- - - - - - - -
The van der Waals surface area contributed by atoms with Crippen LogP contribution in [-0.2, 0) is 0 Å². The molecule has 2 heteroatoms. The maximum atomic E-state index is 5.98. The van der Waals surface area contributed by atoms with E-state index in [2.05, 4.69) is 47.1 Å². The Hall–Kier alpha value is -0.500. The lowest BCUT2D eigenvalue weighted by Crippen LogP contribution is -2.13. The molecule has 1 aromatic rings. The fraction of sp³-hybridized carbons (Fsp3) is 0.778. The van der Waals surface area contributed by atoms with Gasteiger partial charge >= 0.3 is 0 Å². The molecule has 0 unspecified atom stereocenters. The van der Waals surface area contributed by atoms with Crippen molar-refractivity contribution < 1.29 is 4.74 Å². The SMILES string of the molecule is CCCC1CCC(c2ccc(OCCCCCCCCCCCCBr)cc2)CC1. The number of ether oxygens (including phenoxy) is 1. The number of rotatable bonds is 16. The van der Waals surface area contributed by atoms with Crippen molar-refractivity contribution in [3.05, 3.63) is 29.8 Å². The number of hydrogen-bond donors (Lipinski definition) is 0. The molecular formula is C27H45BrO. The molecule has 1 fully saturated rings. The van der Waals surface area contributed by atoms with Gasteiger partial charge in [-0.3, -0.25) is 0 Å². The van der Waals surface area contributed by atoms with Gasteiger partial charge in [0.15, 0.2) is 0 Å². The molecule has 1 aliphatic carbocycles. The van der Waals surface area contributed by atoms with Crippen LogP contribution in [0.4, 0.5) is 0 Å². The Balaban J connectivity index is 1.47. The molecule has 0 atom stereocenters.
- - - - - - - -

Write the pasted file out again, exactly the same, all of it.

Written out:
The van der Waals surface area contributed by atoms with Crippen LogP contribution in [-0.2, 0) is 0 Å². The molecule has 2 heteroatoms. The maximum atomic E-state index is 5.98. The van der Waals surface area contributed by atoms with E-state index in [2.05, 4.69) is 47.1 Å². The Hall–Kier alpha value is -0.500. The lowest BCUT2D eigenvalue weighted by Crippen LogP contribution is -2.13. The molecule has 1 aromatic rings. The fraction of sp³-hybridized carbons (Fsp3) is 0.778. The van der Waals surface area contributed by atoms with Gasteiger partial charge >= 0.3 is 0 Å². The molecule has 0 unspecified atom stereocenters. The van der Waals surface area contributed by atoms with Crippen molar-refractivity contribution < 1.29 is 4.74 Å². The SMILES string of the molecule is CCCC1CCC(c2ccc(OCCCCCCCCCCCCBr)cc2)CC1. The number of ether oxygens (including phenoxy) is 1. The number of rotatable bonds is 16. The van der Waals surface area contributed by atoms with Crippen molar-refractivity contribution in [3.05, 3.63) is 29.8 Å². The number of hydrogen-bond donors (Lipinski definition) is 0. The molecular formula is C27H45BrO. The molecule has 1 fully saturated rings. The van der Waals surface area contributed by atoms with Gasteiger partial charge in [-0.3, -0.25) is 0 Å². The van der Waals surface area contributed by atoms with Gasteiger partial charge in [0.15, 0.2) is 0 Å². The molecule has 1 aliphatic carbocycles. The van der Waals surface area contributed by atoms with Crippen LogP contribution in [0.4, 0.5) is 0 Å². The Balaban J connectivity index is 1.47. The molecule has 0 atom stereocenters.